(A) The homologous relationship between the transposon-related gene (GRMZM2G004617) and its ancestral syntenic gene GRMZM2G154301. The blue dotted lines and the light blue area show the homologous region between the two genes. The grey boxes represent the coding regions, while the open boxes indicate the untranslated regions. The transposon annotation was done using CENSOR ( The blue triangle and diamond represent helitron element and CACTA-like element, respectively. (B) The negative co-expression correlation between the two genes. (C) The validation of RT-PCR and genomic DNA PCR of the transposon-related gene (GRMZM2G004617), which exhibits unexpected expression patterns in the RILs. (D) Two-marker interaction (M3735 located in chromosome 4 is designated as locus A and M5604 in chromosome 7 is denoted as locus B, neither of which are linked to the differentially expressed genes) was significantly associated with the transcriptomic variation of type I gene GRMZM2G004617 in the RILs (P = 1.3E-07). aabb shows the genotype of B73, while AABB represents Mo17 genotype. The numbers close to the genotype show the number of RILs with the same genotype. The y-axis shows the normalized expression levels (RPKM). The blue triangle indicates the expression level in B73, while the red diamond indicates the expression level in Mo17.


We used RNA-Seq to profile the shoot apex transcriptome variation within the maize IBM RIL population and to compare this variation to the parental B73 and Mo17 transcriptomes. In our study, we revealed that: (i) Much of the variation (the population mean, the coefficient of variation) in gene expression levels in progeny is reflective of differences present among the parents; (ii) A genome-wide search for paramutation-like expression identified 145 genes with paramutation-like patterns in the progeny; (iii) Multiple genes in a pathway are regulated in the same direction by a trans-eQTL hotspot, indicative of transcriptional regulators; (iv) CNV/PAVs could be either positively or negatively correlated with expression level variation; (v) A set of 210 genes were identified that exhibited unexpected presence/absence expression patterns within the RILs relative to the parents; and (vi) These genes with unexpected presence/absence expression patterns in the RILs likely include functional genes as well as transposed gene fragments that may contribute to regulatory variation of their ancestral syntenic genes. These findings provide an insightful understanding of the mechanisms that contribute to transcriptome variation in maize populations. We will discuss the identification of trans-eQTL hotspots and the implications for the unexpected segregation patterns of gene expression.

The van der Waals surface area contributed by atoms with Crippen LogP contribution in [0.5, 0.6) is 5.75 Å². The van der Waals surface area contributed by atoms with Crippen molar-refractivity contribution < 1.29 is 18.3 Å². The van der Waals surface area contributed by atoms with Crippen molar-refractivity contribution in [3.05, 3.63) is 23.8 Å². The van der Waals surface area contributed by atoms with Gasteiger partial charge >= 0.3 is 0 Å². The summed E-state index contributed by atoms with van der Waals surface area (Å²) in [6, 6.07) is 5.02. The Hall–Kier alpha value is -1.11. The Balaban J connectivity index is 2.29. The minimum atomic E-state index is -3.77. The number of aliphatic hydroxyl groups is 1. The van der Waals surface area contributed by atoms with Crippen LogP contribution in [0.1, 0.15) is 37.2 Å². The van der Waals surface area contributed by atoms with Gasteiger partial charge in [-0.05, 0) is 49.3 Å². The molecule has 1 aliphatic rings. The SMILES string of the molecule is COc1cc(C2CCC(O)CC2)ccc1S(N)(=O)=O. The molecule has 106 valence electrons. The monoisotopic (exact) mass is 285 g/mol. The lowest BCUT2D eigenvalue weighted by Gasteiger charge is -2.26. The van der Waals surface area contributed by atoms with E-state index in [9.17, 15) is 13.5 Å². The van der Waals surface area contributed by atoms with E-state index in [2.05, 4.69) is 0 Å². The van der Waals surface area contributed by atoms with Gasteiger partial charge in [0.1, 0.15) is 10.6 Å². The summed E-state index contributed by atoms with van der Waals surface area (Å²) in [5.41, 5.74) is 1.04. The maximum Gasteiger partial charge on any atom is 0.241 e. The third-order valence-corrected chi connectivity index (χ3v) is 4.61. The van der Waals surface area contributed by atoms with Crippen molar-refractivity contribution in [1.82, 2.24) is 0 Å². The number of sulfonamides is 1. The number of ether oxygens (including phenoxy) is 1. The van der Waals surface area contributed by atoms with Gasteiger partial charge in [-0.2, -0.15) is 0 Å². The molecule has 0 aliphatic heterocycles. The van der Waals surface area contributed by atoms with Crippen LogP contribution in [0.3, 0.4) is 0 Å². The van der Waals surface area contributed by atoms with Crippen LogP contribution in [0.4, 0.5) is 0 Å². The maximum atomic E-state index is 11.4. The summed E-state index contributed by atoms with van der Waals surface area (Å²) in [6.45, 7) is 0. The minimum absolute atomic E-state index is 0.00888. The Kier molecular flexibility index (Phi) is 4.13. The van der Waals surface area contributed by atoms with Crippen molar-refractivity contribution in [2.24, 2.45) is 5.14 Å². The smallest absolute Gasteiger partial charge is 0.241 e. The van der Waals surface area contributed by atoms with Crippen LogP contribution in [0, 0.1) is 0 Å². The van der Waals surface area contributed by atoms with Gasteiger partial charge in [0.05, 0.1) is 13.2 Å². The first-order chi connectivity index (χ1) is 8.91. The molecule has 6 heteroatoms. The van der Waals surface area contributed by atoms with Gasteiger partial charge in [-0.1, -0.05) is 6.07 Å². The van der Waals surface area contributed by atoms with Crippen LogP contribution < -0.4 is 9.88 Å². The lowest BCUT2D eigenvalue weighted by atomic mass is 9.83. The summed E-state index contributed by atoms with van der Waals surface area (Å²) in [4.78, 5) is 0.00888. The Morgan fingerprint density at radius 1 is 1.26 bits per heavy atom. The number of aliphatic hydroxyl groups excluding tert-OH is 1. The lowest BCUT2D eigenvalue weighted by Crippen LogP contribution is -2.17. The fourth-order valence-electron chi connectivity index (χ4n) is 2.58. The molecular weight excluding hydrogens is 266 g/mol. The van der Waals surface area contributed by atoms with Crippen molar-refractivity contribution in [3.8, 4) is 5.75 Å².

Trans-eQTL hotspots

The analysis of eQTLs allows for the dissection of the genomic regions that affect transcript abundance. Cis-regulatory eQTL reflect regulatory variation that is tightly linked to a gene and affects the allelic expression levels. In contrast, trans-eQTL reflects regulatory variation at unlinked genomic positions. The analysis of all trans-eQTL can reveal trans-eQTL hotspots, also known as trans-eQTL clusters, which are genomic regions that affect the expression of many unlinked loci [39], [61]. These trans-eQTLs are thought to reflect differences in gene regulation that may be important for phenotypic variation [39], [41][42], [44].

Due to the limitations of mapping resolution, the identified trans-eQTL hotspots could result from the presence of a single causal regulatory factor (pleiotropic effects) or several tightly linked loci that affect transcript levels of different genes (genetic coupling) [62]. In addition, each trans-eQTL hotspot is relatively large (∼1 Mb) and will likely include the targets of the hotspot itself as well as several other trans-eQTLs that only regulate a small number of genes. Most of the trans-eQTL hotspots identified in our study showed significant haplotype effect bias, which means the haplotype of one parent could increase expression levels of significantly more target genes than expected. The hotspots with haplotype effect bias are more likely to reflect “master regulators”, while some of the others may be a result of genetic linkage, even though we had already taken gene density into account. It might be expected that variation in an important regulatory locus may result in variation for transcript levels for a number of genes that share related GO annotation or are present in the same biochemical pathway. Here, the expression level of genes involved in these pathways were found to be consistently altered in the same direction by trans-eQTL hostpots, which implies that pathway variation may exhibit genetic variation underlying the phenotypic variation among different elite inbred lines.